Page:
Wolverton Gulch Catchment Area

Wolverton Gulch is the western-most monitoring site of the 11 sites that were used during the Van Duzen Watershed Project. This stream is a tributary of Barber Creek, which drains into the Van Duzen River near its convergence with the Eel River. The Wolverton Gulch monitoring site is located in a very rural area, but is nearest the town of Hydesville. Above this site is a catchment area with approximately 4.65 miles of stream network. Elevations in Wolverton Gulch range from 75 feet at its mouth to over 1,550 feet in the upper reaches, and the monitoring site itself is approximately 184 feet in elevation. The watershed is completely in private ownership with considerable holdings by Humboldt Redwood Company (formerly PALCO) in the upper reaches. Vegetation is predominantly Coastal Redwood Forest, with abundant hardwoods such as Red Alder within the riparian zone. The catchment area of a monitoring site is important when considering upslope factors that affect water quality in the stream. This area represents the true watershed that lies above the point where water from the stream is sampled, and from which all rainfall and sediment are channeled into the stream down to the point where water is withdrawn for turbidity and suspended sediment analysis.

Stream discharge is directly proportional to the size of the catchment area - the greater the area, the more water is carried by the stream during storm events. Wolverton Gulch (actually a creek) itself is relatively small compared to other streams within the project area, and the stream drains an area of approximately 4.73 square kilometers which is equivalent to 1.83 square miles. During the first year of sampling (HY07) volunteers recorded a maximum discharge of 201 cubic feet per second (CFS) and an average discharge of 18 CFS, a maximum turbidity of 2,385 Nephlometric Units (NTU) and an average turbidity of 171 NTU. In HY08, there was a maximum discharge of 101 CFS and an average discharge of 17 CFS, a maximum turbidity of 2,496 NTU and an average turbidity of 196 NTU over the winter sampling season. Over the two seasons combined (HY07-HY08), the maximum discharge was in HY07 at 201 CFS with an average of 17 CFS, maximum turbidity occurred in HY08 at 2,496 NTU with an average of 183 NTU. This translates to an average of 1,286 tons of suspended sediment per square mile per year.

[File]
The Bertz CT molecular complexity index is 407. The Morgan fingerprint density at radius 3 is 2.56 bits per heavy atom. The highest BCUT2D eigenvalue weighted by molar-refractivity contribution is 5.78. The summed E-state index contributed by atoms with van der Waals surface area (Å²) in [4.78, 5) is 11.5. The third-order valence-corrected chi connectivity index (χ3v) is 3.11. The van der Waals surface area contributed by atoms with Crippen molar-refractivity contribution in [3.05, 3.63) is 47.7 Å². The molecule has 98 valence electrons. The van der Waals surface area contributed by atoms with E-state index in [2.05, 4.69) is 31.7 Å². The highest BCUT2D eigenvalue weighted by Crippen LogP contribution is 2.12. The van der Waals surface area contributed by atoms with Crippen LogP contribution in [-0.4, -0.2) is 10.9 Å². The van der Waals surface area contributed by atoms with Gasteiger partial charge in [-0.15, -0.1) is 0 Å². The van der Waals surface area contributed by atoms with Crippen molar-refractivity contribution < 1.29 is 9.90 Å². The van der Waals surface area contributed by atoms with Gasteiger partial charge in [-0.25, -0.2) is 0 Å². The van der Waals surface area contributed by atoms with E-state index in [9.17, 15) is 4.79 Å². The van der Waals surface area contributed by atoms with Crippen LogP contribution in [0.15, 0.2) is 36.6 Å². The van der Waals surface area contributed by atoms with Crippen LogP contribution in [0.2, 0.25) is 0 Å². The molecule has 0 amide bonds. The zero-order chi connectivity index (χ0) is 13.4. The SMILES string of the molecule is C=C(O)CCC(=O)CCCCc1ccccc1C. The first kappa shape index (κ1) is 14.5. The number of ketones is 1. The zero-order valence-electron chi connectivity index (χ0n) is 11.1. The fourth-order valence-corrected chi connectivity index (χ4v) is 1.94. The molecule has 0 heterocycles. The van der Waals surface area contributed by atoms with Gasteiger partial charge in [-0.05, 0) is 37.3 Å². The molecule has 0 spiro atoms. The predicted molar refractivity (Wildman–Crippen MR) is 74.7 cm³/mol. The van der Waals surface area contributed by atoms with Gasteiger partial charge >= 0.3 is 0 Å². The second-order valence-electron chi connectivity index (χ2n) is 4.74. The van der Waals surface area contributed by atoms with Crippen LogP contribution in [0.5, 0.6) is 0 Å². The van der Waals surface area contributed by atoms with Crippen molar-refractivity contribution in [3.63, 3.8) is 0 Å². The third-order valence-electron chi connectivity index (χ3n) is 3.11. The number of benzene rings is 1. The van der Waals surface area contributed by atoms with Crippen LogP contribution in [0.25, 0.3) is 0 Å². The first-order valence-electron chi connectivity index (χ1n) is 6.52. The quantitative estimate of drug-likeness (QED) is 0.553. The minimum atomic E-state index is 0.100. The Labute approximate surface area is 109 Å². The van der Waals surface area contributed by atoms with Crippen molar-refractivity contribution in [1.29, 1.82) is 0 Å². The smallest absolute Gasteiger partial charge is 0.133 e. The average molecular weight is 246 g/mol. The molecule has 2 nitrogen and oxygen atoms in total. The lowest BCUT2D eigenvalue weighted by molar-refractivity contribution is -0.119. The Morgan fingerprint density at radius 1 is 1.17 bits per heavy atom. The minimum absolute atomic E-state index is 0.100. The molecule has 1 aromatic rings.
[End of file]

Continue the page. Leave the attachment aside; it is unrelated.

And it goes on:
Wolverton Gulch runs year round and is therefore referred to as a perennial stream (as opposed to an ephemeral stream, which runs dry in the summer). Maximum weekly average temperature (MWAT) in the summer of 2007 was 15.1 C, and in 2008 it was 14.2 C. Overall, temperatures are moderate compared to some of the other streams sampled within the lower basin project area. Wolverton Gulch has a road density of about 7.3 miles of roads per square mile of watershed. As with all of the catchment areas within the lower basin, this density of road networks receives a rating of extremely high. In the 17-year period from 1991 through 2007, the proportion of the area harvested for timber equaled 82.8%, with clear cutting accounting for 32.3% of the total watershed area.

Wolverton Gulch photo 1
Wolverton Gulch monitoring site after a moderate storm event. (Photo by K. Bromley)
Wolverton Gulch photo 2
A calm pool in Wolverton Gulch after a particularly large storm event. (Photo by K. Bromley)

Wolverton Gulch photo 3
Wolverton Gulch monitoring site during an especially heavy storm event. Note the staff plate in the lower left of the photo.
(Photo by K. Bromley)

Wolverton Gulch photo 4 Wolverton Gulch monitoring site on a peaceful day in late spring. (Photo by P. Trichilo)

Friends of the Van Duzen River
PO Box 315
Carlotta, CA 95528